Offerings are made to the Murti in the form of food, money, or flowers. All along the river, altars have been set up to perform prayers and facilitate sacred offerings. There was a strong sense of peace and goodwill and great concentrated prayer. The Murti is carried up the river to be returned to the water. All the while, little coconut "boats" are being prepared to float down the river carrying fire and offerings of flowers and incense. At all times, powerful chants and invocations are being sung all along the river banks. The skies opened almost on cue.
Once the murti has been returned to the water, flowers and lit "boats" are released to float down the river. The message of environmental consciousness is a very strong theme. There are signs all along the river's edge that have been erected for this festival reminding devotees that the river is not to be polluted and constantly reminding of the importance of water and rebirth. There was an equal mix of men and women with lots of children brought along as well.

But women gathered in little pockets to perform pujas. While watching these women I could feel the strong matriarchal bonds that run thorugh these groups. After some of the pujuas, there was dancing among the women which was especially lovely to see.
The predominant colour was yellow. Saffron coloured clothing, saffron painted coconut shells, and, of course, masses of yellow allamanda.
I have been asked about the significance of the white dot but don't really know what it means so would be happy if anyone would like to comment on this.
This girl was particularly lovely as she made her offering.
There was a tangible sense of euphoria to this day. The power of prayer, chanting, collective gathering for goodwill is always something to celebrate, whatever our religion.

Tuesday 9 June 2009

The Butterfly Doula

My sister Jennifer is an interior designer, but she has many talents not least of which is the ability to lure monarch butterflies into her garden with delicious milkweed, nurture them to maturity, and even hold an umbrella over them so they are not crushed by their first rainfall. My sister, the butterfly midwife.

This is the email that she sent me about the butterflies -

I intentionally planted Florida Milkweed (Asclepias feayi) to attract Monarch butterflies. They happily arrived, laid their eggs and then the caterpillars feasted. One Saturday morning I was horrified to find they had munched through all of the Milkweed plants and were dropping off the bald stalks. They were supplied with more flowering plants.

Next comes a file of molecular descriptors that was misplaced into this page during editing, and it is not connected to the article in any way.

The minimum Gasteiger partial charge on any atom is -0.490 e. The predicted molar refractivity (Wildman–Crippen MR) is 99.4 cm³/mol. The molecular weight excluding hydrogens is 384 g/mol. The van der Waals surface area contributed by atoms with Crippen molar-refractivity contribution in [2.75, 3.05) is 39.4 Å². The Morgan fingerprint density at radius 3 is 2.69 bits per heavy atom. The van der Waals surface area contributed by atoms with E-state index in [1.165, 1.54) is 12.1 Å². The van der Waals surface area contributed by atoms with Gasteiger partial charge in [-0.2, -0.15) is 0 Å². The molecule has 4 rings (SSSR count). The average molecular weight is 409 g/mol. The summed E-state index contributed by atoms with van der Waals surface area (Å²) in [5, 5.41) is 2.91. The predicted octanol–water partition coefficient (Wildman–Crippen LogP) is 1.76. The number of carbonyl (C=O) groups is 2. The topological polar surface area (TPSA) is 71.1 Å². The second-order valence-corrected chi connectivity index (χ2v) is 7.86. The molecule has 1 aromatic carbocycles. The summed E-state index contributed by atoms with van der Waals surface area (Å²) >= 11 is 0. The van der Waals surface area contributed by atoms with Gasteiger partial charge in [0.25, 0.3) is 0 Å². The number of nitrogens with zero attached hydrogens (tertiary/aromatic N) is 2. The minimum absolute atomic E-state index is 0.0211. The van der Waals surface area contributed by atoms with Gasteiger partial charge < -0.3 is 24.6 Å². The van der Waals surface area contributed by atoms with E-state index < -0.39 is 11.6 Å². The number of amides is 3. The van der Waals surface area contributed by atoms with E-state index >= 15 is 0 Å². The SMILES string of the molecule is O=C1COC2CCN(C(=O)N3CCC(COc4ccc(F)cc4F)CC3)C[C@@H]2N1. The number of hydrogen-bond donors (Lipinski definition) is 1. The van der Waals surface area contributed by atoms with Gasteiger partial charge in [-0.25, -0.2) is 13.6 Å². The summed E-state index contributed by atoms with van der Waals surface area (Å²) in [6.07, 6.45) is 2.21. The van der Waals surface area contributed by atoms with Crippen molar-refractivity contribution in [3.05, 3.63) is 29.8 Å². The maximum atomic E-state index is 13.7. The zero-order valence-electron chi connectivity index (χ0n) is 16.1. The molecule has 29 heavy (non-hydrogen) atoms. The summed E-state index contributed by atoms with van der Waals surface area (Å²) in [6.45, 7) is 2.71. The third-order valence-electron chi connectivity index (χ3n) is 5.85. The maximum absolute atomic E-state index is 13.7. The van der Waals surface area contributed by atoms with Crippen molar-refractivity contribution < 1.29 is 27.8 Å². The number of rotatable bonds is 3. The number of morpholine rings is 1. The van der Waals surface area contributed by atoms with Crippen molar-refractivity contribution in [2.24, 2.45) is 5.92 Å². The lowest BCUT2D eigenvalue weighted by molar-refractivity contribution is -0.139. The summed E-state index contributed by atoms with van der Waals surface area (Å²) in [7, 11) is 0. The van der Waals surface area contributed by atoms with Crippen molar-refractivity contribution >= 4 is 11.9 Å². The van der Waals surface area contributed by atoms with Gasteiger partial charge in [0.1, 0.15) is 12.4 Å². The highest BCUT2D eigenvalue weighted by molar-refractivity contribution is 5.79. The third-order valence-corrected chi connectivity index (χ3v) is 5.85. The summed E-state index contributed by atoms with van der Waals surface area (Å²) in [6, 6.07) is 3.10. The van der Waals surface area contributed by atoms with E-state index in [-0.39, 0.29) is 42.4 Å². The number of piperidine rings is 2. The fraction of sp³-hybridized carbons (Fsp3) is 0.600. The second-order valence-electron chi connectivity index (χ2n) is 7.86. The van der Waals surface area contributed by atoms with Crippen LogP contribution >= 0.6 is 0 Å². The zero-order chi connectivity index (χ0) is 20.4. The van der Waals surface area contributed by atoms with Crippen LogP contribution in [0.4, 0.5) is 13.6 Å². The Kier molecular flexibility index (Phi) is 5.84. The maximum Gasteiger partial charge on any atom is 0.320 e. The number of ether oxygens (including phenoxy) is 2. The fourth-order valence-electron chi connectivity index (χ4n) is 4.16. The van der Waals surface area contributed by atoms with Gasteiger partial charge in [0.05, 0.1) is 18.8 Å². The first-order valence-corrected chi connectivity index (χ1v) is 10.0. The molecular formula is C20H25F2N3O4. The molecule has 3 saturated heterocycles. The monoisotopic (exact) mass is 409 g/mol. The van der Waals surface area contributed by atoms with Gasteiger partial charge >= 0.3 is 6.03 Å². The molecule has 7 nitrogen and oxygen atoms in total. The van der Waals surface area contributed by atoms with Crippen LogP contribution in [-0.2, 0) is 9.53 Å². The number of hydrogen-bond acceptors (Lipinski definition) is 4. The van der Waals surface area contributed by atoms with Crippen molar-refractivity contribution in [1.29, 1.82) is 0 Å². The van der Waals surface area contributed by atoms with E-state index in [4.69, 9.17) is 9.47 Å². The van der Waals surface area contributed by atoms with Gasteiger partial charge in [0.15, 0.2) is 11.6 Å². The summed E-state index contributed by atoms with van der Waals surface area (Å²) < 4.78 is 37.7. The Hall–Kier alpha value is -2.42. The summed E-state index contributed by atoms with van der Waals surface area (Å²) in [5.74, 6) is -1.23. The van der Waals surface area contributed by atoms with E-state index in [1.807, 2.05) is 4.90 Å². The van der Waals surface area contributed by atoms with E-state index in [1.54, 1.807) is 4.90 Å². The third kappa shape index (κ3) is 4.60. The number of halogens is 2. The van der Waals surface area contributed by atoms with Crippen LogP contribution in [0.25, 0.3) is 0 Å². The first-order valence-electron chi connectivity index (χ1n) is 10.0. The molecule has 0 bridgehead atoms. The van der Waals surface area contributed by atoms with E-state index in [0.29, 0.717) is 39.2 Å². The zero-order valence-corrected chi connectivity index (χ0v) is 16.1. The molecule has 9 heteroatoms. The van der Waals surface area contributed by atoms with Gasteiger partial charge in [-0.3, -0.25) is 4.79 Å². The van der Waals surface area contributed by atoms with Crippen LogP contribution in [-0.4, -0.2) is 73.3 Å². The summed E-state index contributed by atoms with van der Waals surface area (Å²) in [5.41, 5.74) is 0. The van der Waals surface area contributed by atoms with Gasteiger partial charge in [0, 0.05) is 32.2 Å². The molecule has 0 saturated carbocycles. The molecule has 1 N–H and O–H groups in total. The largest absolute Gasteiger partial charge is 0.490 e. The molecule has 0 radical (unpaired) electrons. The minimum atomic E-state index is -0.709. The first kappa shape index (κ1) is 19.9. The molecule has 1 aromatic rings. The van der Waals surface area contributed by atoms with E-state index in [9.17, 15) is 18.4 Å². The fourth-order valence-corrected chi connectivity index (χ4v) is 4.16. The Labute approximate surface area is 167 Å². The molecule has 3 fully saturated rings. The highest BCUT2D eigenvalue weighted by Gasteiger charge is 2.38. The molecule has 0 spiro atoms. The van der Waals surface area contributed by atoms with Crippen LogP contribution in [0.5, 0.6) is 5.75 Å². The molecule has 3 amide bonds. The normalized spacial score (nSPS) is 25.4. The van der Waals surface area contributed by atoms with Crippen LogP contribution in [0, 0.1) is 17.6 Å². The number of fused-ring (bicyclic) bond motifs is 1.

About two weeks ago I noticed the caterpillars had disappeared. A friend told me that they spin their pods discreetly on the undersides of leaves...areca palm leaves, green bell pepper leaves, spinach leaves, sage leaves. The pods are light green with delicate markings in gold so they were difficult to find. While searching for the pods, I discovered the hideout for my resident flying frog. Yay.

Saturday morning, I noticed two pods were transparent (the orange and black butterfly folded wings were visible) and I waited. The pod split and the butterfly sort of climbed out with damp, crumpled wings. Then he slowly unfolded his wings out and stayed in the area flexing wings for about two hours before flitting off to a nearby shrub checked Wikipedia...the males have two distinct black markings (called sex scales) over veins on their hindwings and I've noticed they are bigger.

One of these pods split down the side but the transformation wasn't complete. Poor thing, she was half-baked and didn't make it. I wanted so badly to help but thats just nature saying something wasn't right.

This morning, the transparent pod in the picture I sent you this morning had fallen off a leaf so I placed it in the crook of two orchid leaves. The pod split, she wobbled out upside down and wrestled with the shell of her chrysalis before it dropped. I watched her fan her wings out this morning, took some pictures. When I went back an hour later to check, there was a small puddle of orange fluid on the table below her. Apparently while pumping this fluid into their wings to make them stiff, some drips out. And it is most definitely orange.

My yellow butterfly ginger "Hedychium flavum" is also flowering at the moment. It has a spicy gingery scent.
Alright, I will keep you informed and entertained with the Monarchs - I spotted four pods today. Have only just figured out how to take clear pictures with my camera. Don't zoom. Just stick the camera as close as I can.